5 May 2010
Kevin Hewick's Joy Diversion 
This Saturday 8 May, Hewick Haynes & James will play the Allstars night at Firebug on Millstone Lane in Leicester. As is traditional, local acts pay tribute to bands that have influenced them, this time including tributes to Iron Maiden, Biffy Clyro and Porcupine Tree. Kevin Hewick and the boys are doing Joy Division. They will be onstage at the shockingly un-rock'n'roll time of 7.30pm.

Kevin says "I've resisted the idea of trying to do a full set of Joy Division for years. I did 'Transmission' guesting with a band called The Freed Unit once in the 90s but I always felt like I'd get panned for it if I did any JD songs on a serious basis. I'd seen stuff people had said about me doing 'Haystack' with New Order and it was like I'd killed a puppy or something."

Kevin is also now supporting Peter Hook and The Light for their Unknown Pleasures gig at The Factory in Manchester on 18 May.

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1 Comments:

Anonymous cerysmatic said...

Thanks to Kev for the setlist which was:

Dead Souls
Shadowplay
Day of the Lords
Passover
She's Lost Control
Ceremony
Transmission

09/05/2010, 21:33

 

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Biting Tongues

In the grey days of late 1970s post-punk Manchester, youth culture was a serious affair: every musical performance was measured mostly by the conviction of its delivery. The term 'New Wave' opened up free vistas where acquired skills could once again be exercised after punk's monochrome blur. It could be applied to anything from a James 'Blood' Ulmer record to the latest Throbbing Gristle release, Magazine to Swell Maps. Move outside that terrain into Sun Ra, Parliament, Frank Sinatra and Martin Denny, and your options were suddenly without limit...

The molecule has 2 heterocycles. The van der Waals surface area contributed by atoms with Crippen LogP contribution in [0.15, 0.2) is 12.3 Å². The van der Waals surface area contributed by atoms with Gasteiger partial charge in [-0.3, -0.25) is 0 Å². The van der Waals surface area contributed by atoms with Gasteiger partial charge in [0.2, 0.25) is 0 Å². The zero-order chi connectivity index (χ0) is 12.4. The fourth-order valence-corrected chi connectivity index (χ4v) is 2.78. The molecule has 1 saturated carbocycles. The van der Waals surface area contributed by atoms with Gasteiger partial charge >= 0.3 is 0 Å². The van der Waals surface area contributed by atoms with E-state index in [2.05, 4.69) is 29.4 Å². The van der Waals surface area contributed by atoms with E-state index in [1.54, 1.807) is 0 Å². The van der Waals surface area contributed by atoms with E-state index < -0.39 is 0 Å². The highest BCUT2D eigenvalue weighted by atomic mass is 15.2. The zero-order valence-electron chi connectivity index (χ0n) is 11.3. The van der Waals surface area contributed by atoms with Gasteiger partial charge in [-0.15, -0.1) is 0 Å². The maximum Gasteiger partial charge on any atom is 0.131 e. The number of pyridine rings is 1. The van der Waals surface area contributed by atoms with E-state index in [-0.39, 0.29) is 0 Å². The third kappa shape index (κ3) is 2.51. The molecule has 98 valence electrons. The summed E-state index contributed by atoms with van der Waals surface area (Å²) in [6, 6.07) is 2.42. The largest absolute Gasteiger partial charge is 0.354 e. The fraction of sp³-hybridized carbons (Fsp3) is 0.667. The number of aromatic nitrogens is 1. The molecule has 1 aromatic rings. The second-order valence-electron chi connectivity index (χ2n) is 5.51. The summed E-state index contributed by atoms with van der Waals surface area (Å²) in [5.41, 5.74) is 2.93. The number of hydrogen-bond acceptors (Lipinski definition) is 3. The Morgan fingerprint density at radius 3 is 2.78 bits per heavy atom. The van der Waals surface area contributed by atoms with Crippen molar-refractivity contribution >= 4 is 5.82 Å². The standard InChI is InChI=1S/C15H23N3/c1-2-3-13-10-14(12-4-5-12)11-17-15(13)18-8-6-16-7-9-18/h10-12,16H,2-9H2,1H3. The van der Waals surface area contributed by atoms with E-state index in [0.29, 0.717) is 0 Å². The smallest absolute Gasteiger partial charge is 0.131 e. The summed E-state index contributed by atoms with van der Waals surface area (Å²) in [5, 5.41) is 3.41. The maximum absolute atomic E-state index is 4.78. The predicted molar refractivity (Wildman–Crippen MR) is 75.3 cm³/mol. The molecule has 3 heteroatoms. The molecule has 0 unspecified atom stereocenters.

Then came Tony Wilson's Factory Club (at the Russell Club in Hulme) offering an open invitation to experiment that was taken up when Ken Hollings, Howard Walmsley, Eddie Sherwood and a few others decided to make some noise to accompany their 16mm silent epic Biting Tongues. A further performance followed a few weeks later, when Colin Seddon and Graham Massey disbanded their Post Natals project and joined up. The film itself, a flashing series of negative images, became a memory; the name remained.

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